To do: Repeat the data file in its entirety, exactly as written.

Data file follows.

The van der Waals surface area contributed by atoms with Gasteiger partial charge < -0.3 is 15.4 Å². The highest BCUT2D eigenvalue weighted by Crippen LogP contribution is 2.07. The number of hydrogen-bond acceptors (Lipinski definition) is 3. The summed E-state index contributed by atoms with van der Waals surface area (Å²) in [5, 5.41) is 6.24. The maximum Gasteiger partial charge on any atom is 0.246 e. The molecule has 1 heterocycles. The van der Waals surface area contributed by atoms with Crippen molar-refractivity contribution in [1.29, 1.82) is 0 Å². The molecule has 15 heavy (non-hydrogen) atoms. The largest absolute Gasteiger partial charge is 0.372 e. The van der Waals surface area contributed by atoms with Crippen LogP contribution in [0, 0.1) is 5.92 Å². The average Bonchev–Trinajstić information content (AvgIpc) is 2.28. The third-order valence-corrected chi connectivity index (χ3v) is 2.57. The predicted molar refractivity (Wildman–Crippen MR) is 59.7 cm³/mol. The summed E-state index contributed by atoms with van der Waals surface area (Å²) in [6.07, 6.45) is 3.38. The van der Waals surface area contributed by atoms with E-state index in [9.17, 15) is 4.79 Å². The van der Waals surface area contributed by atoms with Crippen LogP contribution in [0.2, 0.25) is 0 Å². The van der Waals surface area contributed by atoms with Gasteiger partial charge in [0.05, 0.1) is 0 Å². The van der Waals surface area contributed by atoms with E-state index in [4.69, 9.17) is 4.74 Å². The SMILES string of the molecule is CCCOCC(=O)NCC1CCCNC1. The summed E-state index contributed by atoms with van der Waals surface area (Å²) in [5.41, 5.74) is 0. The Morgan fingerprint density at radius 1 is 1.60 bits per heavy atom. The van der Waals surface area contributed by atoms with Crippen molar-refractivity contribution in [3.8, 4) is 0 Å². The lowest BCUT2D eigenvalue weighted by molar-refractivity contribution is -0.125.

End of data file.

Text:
The van der Waals surface area contributed by atoms with Gasteiger partial charge < -0.3 is 15.4 Å². The highest BCUT2D eigenvalue weighted by Crippen LogP contribution is 2.07. The number of hydrogen-bond acceptors (Lipinski definition) is 3. The summed E-state index contributed by atoms with van der Waals surface area (Å²) in [5, 5.41) is 6.24. The maximum Gasteiger partial charge on any atom is 0.246 e. The molecule has 1 heterocycles. The van der Waals surface area contributed by atoms with Crippen molar-refractivity contribution in [1.29, 1.82) is 0 Å². The molecule has 15 heavy (non-hydrogen) atoms. The largest absolute Gasteiger partial charge is 0.372 e. The van der Waals surface area contributed by atoms with Crippen LogP contribution in [0, 0.1) is 5.92 Å². The average Bonchev–Trinajstić information content (AvgIpc) is 2.28. The third-order valence-corrected chi connectivity index (χ3v) is 2.57. The predicted molar refractivity (Wildman–Crippen MR) is 59.7 cm³/mol. The summed E-state index contributed by atoms with van der Waals surface area (Å²) in [6.07, 6.45) is 3.38. The van der Waals surface area contributed by atoms with E-state index in [9.17, 15) is 4.79 Å². The van der Waals surface area contributed by atoms with Crippen LogP contribution in [0.2, 0.25) is 0 Å². The van der Waals surface area contributed by atoms with Gasteiger partial charge in [0.05, 0.1) is 0 Å². The van der Waals surface area contributed by atoms with E-state index in [4.69, 9.17) is 4.74 Å². The SMILES string of the molecule is CCCOCC(=O)NCC1CCCNC1. The summed E-state index contributed by atoms with van der Waals surface area (Å²) in [5.41, 5.74) is 0. The Morgan fingerprint density at radius 1 is 1.60 bits per heavy atom. The van der Waals surface area contributed by atoms with Crippen molar-refractivity contribution in [3.8, 4) is 0 Å². The lowest BCUT2D eigenvalue weighted by molar-refractivity contribution is -0.125.